NASCAR chairman doesn’t expect fallout from fight
Kyle Busch had a gash on his forehead and blood running down his nose when he promised payback to Joey Logano. Busch had gone after Logano, resulting in a brief postrace brawl on pit road whose video played on TMZ, the “Today Show” and other non-sports outlets.
The tussle shoved NASCAR into talk Monday alongside the NCAA Tournament, because, whether NASCAR liked it or not, Busch’s getting pummeled by Logano’s crew is the lasting memory of Sunday’s race at Las Vegas.
As NASCAR tries changes to the points format and slicker marketing to liven up its struggling product, Sunday showed the sport’s mainstream audience mainly wants drama in any form. The race’s drama — a late caution nearly cost Martin Truex Jr. the victory, Brad Keselowski lost because of a car part failure, and his disabled car likely led to the Busch-Logano wreck — took a backseat to the fight.
Inside the racing bubble, all of this is both a dream come true and a nightmare.
NASCAR doesn’t want to be known for brawling, and its drivers don’t particularly enjoy the scrutiny or punishment that comes from bad behavior. But this sport thrives when it has rivalries.
NASCAR Chairman Brian France suggested the drivers aren’t likely to receive harsh penalties.
“We just shouldn’t come out of our chairs over this,” France said Monday on SiriusXM NASCAR Radio. “The pressure on these guys today is so difficult. So it shouldn’t surprise anybody that every once in a while, somebody is going to boil over.”
Busch felt that Logano wrecked him as the two raced past Keselowski’s car, so he walked down pit road afterward, leaving most of his Joe Gibbs Racing crew behind, and sought out Logano. Busch went in swinging.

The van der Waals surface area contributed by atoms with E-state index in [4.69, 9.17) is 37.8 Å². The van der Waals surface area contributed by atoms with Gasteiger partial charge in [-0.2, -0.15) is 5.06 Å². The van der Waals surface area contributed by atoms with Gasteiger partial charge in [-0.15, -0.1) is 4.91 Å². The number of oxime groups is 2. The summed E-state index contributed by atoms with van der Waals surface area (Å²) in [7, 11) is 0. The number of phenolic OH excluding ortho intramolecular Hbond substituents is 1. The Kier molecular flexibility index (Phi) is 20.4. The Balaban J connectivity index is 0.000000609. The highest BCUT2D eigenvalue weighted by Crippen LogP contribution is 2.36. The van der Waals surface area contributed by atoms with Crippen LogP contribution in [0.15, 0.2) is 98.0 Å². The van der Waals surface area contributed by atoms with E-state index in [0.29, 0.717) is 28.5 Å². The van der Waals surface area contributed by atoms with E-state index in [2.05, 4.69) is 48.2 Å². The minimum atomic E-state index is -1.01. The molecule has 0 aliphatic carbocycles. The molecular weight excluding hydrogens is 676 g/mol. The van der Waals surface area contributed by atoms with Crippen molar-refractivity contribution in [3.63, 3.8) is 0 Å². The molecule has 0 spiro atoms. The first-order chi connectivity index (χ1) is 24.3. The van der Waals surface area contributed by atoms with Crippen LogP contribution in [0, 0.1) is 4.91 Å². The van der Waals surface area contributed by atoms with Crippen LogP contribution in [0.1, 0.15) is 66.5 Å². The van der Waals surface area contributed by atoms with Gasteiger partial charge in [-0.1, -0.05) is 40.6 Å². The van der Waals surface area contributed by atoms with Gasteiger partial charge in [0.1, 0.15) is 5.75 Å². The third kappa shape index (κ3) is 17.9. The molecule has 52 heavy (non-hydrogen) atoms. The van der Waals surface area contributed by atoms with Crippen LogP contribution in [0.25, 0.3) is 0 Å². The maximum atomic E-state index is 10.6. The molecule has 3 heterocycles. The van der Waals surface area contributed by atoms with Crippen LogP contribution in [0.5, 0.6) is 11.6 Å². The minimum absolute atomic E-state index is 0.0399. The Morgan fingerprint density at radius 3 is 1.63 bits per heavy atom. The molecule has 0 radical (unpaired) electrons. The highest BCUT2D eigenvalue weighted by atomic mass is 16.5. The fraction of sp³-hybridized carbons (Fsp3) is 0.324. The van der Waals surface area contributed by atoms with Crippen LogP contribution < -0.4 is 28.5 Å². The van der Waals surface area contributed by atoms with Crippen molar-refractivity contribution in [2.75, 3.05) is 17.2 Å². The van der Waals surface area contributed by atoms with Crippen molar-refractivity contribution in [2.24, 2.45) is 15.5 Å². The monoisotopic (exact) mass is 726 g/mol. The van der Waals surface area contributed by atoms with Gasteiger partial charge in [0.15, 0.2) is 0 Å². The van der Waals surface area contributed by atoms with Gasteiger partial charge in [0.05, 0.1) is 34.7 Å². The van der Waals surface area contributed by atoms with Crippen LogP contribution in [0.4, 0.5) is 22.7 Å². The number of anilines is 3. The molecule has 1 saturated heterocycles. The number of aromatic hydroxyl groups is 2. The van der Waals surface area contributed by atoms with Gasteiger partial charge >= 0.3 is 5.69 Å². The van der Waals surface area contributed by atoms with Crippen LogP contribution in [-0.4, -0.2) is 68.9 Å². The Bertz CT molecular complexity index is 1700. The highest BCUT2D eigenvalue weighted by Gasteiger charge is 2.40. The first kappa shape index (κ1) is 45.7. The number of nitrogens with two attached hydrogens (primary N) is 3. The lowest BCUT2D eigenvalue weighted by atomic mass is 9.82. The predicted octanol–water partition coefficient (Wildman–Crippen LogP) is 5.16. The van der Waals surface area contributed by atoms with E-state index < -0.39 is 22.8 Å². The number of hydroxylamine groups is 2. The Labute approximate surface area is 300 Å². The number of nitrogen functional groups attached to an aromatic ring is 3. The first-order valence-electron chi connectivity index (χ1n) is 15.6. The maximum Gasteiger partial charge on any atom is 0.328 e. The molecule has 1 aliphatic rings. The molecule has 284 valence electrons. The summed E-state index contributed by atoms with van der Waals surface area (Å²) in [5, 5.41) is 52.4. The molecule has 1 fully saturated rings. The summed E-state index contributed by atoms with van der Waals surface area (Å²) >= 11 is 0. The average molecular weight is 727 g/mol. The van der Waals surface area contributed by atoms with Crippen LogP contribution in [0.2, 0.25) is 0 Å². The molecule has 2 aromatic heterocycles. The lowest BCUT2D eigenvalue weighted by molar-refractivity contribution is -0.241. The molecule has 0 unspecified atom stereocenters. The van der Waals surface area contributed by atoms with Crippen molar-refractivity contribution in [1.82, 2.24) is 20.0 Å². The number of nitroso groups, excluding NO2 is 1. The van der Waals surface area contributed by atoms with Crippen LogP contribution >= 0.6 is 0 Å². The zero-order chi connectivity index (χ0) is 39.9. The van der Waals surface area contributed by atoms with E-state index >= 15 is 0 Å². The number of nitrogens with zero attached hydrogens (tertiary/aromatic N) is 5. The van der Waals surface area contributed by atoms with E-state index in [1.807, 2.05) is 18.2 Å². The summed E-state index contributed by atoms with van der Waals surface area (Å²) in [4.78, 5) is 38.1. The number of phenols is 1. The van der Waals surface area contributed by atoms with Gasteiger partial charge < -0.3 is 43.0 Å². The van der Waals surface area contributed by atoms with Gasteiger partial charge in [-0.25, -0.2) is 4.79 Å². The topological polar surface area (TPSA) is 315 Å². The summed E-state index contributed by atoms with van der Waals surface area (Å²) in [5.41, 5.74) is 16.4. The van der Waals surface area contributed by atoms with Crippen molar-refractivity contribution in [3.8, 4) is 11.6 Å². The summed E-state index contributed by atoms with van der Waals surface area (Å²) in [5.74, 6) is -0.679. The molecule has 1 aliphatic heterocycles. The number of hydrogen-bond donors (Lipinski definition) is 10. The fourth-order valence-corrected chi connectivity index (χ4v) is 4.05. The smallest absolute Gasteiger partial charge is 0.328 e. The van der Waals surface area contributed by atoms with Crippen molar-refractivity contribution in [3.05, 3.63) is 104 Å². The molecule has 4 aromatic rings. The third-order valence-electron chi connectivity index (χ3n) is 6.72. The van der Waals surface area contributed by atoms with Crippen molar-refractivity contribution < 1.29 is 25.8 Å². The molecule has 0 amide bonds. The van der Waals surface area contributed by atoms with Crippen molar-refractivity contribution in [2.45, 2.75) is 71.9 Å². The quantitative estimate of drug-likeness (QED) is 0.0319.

Logano insists he wasn’t hit, video is inconclusive, but Busch’s walking into a group of Team Penske employees was a recipe for disaster. Penske crew members pulled Busch away, got him to the ground and, in that scrum, bloodied his head.
Car owner Roger Penske has said his employees are there to defuse those situations — his drivers, Logano and Keselowski, have had their share of confrontations — but the only defusing came from one public relations employee who forcefully pulled Logano out of the fray. Most everyone else seemed eager to go at Busch.
NASCAR does not intend for crew members to get involved in these situations. It’s for NASCAR officials to intervene, and ultimately a pair of NASCAR employees pulled Busch from the pile.
Keselowski, who was punched in the face by Jeff Gordon in a 2014 scrum of team members, noted the issue on Twitter. “Fighting in Motorsport is dumb,” he tweeted. “It always turns into a pile and your own guys hit each other. At least in hockey they are good at it.”
Although Busch pledged to get revenge, France believes the blowback from a feud between Busch teammate Matt Kenseth and Logano will put an end to possible payback. NASCAR suspended Kenseth for two playoff races in 2015 after he wrecked Logano in a retaliatory move.
“There will be no retaliation,” France told Sirius. “The drivers understand what we did a couple of years ago at Martinsville, that is unacceptable. So what happens on the track, good or for bad for one driver or another, that’s where it stays, and we move on to the next event.”
Kyle Busch (left) and Joey Logano probably will not receive harsh penalties.